What is in this article?:
- Space exploration delivering solutions for agriculture
- Curiosity and Mars success
- Technological innovations from space exploration will help agriculture create a better understanding of global water supplies and irrigation efficiency while helping producers determine threats to plant health sooner.
- Technology developed by NASA could help monitor water tables worldwide within one-quarter of an inch, says rocket scientist Charles Elachi.
- The successful landing of the rover Curiosity on Mars in August was watched live by 50 million Americans. The JPL website received 1.8 billion hits within 24-hours of the landing.
CALIFORNIANS AT the 2012 Western Growers annual meeting, from left: Tom Nassif, Western Growers, Irvine; Mike Jarrard, Mann Packing Co., Salinas; Charles Elachi, Jet Propulsion Laboratory, Pasadena; and Steve Barnard, Mission Produce, Oxnard.
Curiosity and Mars success
Elachi spent much of his keynote address discussing NASA’s latest success story — the heart-pounding, pitch-perfect Aug. 5 landing of the rover Curiosity on the planet Mars in the Gale Crater.
Elachi described the landing as “seven minutes of terror.” The rover capsule entered the Mars atmosphere travelling at 27,000 miles an hour. Elachi characterized the difficult landing to the equivalence of landing the rover in Seat 10F at the Rose Bowl in Pasadena while the seat moved at a high rate of speed.
The successful landing was watched live by 50 million Americans. The JPL website received 1.8 billion hits within 24-hours of the landing.
Curiosity mission costs are pegged at about $7 per American citizen. The rover is 100 percent ‘Made in the USA,’ Elachi boasted.
“For thousands of years people have looked to the sky and asked about Mars — the little red planet,” Elachi said. “Now we can say our generation put a rover on Mars. This will shape a lot of young people’s inspiration that anything is possible.”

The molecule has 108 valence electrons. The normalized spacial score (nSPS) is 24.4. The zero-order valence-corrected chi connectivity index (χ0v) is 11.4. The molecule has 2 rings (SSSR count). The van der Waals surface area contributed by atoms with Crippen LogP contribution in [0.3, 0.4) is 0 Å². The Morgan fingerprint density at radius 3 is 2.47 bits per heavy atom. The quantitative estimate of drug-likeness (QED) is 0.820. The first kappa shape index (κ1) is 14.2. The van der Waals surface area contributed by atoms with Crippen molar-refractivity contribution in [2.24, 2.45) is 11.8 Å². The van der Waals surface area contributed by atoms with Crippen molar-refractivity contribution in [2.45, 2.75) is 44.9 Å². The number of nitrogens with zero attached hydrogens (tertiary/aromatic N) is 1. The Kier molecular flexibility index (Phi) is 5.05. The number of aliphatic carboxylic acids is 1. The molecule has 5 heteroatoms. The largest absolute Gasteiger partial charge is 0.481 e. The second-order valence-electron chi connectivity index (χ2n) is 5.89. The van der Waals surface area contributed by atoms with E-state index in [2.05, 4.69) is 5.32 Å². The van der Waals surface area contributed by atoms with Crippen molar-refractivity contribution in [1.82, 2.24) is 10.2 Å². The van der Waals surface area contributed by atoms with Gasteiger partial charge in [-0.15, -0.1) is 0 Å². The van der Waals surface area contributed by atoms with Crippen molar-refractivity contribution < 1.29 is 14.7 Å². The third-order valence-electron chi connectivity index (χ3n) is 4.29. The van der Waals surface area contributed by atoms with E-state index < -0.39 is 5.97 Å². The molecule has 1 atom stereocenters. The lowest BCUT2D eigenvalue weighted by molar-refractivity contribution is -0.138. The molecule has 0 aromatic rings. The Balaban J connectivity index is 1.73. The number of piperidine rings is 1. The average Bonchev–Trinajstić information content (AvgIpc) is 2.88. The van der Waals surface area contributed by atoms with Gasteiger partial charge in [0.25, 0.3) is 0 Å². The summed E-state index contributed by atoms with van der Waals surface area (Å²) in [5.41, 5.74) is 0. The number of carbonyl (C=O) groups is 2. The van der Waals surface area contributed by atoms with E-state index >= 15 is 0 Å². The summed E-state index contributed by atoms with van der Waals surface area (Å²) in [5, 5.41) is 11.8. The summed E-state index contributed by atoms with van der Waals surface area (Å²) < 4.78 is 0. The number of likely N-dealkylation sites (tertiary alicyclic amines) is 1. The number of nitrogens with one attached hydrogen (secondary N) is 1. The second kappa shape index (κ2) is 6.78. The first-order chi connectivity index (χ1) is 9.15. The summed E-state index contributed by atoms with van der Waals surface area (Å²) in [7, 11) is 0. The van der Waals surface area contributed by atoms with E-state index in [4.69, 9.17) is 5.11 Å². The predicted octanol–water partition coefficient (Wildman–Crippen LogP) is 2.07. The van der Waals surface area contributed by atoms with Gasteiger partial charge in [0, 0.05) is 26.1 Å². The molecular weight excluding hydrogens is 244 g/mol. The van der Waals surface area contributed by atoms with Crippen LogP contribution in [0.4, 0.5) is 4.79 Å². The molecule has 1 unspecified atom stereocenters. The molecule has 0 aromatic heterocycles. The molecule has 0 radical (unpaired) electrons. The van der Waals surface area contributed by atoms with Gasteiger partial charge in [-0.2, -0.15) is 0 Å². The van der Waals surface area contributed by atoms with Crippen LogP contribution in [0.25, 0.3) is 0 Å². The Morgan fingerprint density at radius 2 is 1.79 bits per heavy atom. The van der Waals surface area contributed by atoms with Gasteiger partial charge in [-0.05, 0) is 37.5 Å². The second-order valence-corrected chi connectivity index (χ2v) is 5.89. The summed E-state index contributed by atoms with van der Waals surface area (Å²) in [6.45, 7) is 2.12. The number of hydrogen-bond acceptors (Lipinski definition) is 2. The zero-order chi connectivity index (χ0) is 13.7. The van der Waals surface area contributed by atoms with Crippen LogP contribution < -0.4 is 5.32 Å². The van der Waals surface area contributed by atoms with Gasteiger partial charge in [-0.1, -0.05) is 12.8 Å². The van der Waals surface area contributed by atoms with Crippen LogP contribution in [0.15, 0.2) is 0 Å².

The purpose of the two-year Curiosity mission is to find out if Mars has ever hosted life. Geologically, Mars is very similar to Earth with soil and rock chemistry very similar to the Earth.
Mars is about one-third the size of Earth and had polar ice caps. Like the Earth, Mars has a type of "grand canyon" which is about 10 times wider than the Grand Canyon in Arizona. The Mars’ canyon would stretch from the U.S. West to East coasts.
Elachi posed this question - why is Mars so dry today when the Earth has abundant life and ocean water? Evidence on Mars’ surface suggests a history of oceans. The next question was could life have started on Mars and ended?
Elachi said, “The answer in part will be found in the rocks on Mars examined by Curiosity.”
About 13 billion years ago, a Big Bang occurred where particles formed galaxies. Today, billions of galaxies are located across the universe.
Scientists do not fully understand why the Big Bang occurred and remain unsure whether life is common, uncommon, or different across the universe.
Stars continually are born and then die, Elachi says. Eventually our solar system including the sun, its eight planets, and moons will cease to exist.
“Our sun will eventually blow up but I wouldn’t lose any sleep over it. This will occur in about 3 billion years,” Elachi laughed.
As part of the Curiosity mission, the rover will climb up a mountain consisting of sedimentary rock, most likely deposited in an alluvial environment. Elachi says the rocks are very similar to those found in California’s Central Valley.